Some may not realize that dogs need dental care too. A few products I recommend for this would be the Vet’s Best Toothbrush and Toothpaste kit. Enzymatic toothpaste is going to work the best and this style of toothbrush is much easier to use over dog teeth than say a small human toothbrush. Toothbrushing ideally would be done daily but should be done at least a few times a week to have any benefit. A water additive like Arm & Hammer’s is something you can try to help with tarter and plaque buildup. I personally have not tried it, but this is a pretty trustworthy brand.

Another option to help are dental sticks such as the Dentalife chews. The chewing action can scrap loose tarter off and helps with bad breath. Chewing is excellent for getting out energy and dental care. For chewing, you can also get kneecap beef bones, I think these work well for scraping tarter off teeth and are safer than some other bones. I have had issues with rib bones and others that become hollow after the marrow is gone and have splintered and even gotten stuck on one of my dog’s jaws.

Bathing

As said above, a dog should not be bathed more than once a month and really only as needed. The natural oils are important for healthy skin and coat. If your dog constantly smells, there may be either a yeast or other type infection on the skin. Itchiness can be dry skin, fleas, mites, or a problem like allergies. If your dog itches a lot, talk with your vet and they can look over the skin and let you know if further testing is needed. Also note, if your dog is matted, please take him/her to a groomer, bathing your dog while matted is going to make it worse and the mats are painful.

Shampoo, conditioner, and face wash

The shampoo that you use for your dog should be a dog shampoo. The Isle of Dogs brand is excellent and used by many groomers. I currently use the Isle of Dogs Puppy Shampoo for all dogs because it is tearless and gentle. It has a light scent, not perfumy like some. There are also options for a conditioner. Another brand I love is Ikaria. My favorite of theirs is Renew which smells like Ylang Ylang and Juniper, but is a nice mild scent, again not perfumy. All their scents are mild and the shampoo works very well and for different purposes. They also offer a conditioner and face wash. A face wash is great for dogs who have beards and get them dirty, as well as for cleansing around the eyes for dogs who get tear stains. Even being tearless, be careful not to get anything into the eyes.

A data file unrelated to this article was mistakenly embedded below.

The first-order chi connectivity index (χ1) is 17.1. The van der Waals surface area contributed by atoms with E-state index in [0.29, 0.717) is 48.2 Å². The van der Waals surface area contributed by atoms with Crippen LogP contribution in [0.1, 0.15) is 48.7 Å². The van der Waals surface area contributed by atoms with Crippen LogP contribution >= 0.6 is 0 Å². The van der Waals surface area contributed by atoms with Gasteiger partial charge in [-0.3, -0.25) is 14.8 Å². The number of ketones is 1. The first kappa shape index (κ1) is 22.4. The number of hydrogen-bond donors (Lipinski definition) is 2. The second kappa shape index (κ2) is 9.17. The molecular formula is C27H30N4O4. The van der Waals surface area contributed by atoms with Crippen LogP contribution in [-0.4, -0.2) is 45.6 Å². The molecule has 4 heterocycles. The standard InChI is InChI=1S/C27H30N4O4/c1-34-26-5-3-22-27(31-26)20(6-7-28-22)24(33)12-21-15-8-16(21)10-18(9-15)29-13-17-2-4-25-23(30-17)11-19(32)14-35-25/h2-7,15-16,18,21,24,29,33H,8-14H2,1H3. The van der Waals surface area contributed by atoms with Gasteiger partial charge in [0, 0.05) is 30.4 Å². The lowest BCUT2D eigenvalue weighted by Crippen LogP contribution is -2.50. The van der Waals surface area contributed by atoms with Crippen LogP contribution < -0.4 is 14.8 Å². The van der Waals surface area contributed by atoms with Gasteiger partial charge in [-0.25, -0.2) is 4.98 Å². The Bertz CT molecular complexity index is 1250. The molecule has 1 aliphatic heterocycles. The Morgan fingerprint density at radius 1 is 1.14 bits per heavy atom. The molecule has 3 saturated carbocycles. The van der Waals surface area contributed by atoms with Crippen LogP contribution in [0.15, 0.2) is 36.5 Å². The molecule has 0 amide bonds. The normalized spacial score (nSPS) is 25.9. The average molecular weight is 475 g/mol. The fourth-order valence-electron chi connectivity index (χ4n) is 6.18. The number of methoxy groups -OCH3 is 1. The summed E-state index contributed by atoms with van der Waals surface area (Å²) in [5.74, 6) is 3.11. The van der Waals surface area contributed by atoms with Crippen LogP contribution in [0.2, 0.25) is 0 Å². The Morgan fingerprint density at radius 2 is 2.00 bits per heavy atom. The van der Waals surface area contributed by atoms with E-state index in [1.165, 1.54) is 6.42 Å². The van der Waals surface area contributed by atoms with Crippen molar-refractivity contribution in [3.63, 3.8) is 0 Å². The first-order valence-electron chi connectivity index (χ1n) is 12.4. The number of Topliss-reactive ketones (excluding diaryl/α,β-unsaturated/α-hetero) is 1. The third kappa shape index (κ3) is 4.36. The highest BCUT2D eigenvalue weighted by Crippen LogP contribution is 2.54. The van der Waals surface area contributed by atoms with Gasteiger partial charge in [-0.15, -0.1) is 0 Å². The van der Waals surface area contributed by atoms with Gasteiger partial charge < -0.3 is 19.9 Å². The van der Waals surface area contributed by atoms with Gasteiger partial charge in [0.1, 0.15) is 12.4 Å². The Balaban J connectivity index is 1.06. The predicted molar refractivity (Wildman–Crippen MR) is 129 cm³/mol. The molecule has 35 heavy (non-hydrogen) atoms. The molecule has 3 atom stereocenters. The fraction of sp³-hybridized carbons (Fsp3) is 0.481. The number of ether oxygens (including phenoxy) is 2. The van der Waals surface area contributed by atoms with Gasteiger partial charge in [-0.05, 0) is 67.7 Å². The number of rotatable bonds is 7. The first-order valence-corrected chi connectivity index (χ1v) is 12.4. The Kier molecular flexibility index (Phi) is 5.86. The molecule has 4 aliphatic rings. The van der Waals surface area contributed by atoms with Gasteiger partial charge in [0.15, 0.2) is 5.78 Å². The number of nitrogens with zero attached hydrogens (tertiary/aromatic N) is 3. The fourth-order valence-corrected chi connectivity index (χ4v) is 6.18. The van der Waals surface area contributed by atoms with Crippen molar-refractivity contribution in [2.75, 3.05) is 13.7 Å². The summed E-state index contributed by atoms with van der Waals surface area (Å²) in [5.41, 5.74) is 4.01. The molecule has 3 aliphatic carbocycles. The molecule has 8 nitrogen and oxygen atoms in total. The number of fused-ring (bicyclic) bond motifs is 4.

Bathing Aids

Something that may help you when bathing your dog is a suction cup with short leash that you can put in your tub to keep your dog in it. A lot of groomers will use something like this if they don’t have another type of set up. Another bathing helper is a rubber curry comb if you have a short haired dog. This can help remove loose hair and massage the skin. You can also use it on a dry dog for brushing. I don’t find that these work well on longer haired dogs, however.

If you will be bathing your dog yourself most of the time, I recommend getting a shower head with a hose like this one. It helps so much to be able to spray the dog, be able to stop the water while you shampoo without messing with the water temp, and it also has pretty good water pressure. I use the exact one linked! The last helper may not be something every dog owner wants to invest in, but if you want to bathe your small to medium sized dog, you can purchase this Free Standing Bathtub that sits in your tub. The dogs are then at your level so you don’t have bend or kneel. I, again, use this exact one.

Brushing

All dogs need to be brushed, even short-haired ones. Not only does it spread the natural oils across the skin and coat to keep it healthy, but you need to remove the loose hair so they don’t become matted. Even dogs like Huskies, who don’t necessarily have long hair, can become matted as the loose hair clumps together tightly. Even dogs who are taken to a groomer on a regular basis should be brushed at least a few times a week. Very long-haired dogs need to be brushed daily just like people brush their hair every day. If you can’t maintain the coat of a longer-haired breed, your groomer can do a short hair cut every 6-8 weeks to keep the coat manageable.

There are a variety of brush types and what you use depends on the dog’s coat. Long-coated breeds like Yorkies and Shih Tzus need not only brushing with a slicker brush but combing that can get out smaller tangles. Very short-haired breeds like Boxers may just need a rubber curry comb run over them a few times each week. Double-coated breeds like Huskies and Newfoundlands could use a combination of brushes and combs such as slicker brushes, a Furminator de-shedding tool, a rake, and a metal comb. Below are images of each type I recommend so you can easily see what I’m talking about and they are linked to their respective Amazon pages.

Slicker Brush
Furminator Deshedding Tool
Rake
Metal Comb
Rubber Curry Comb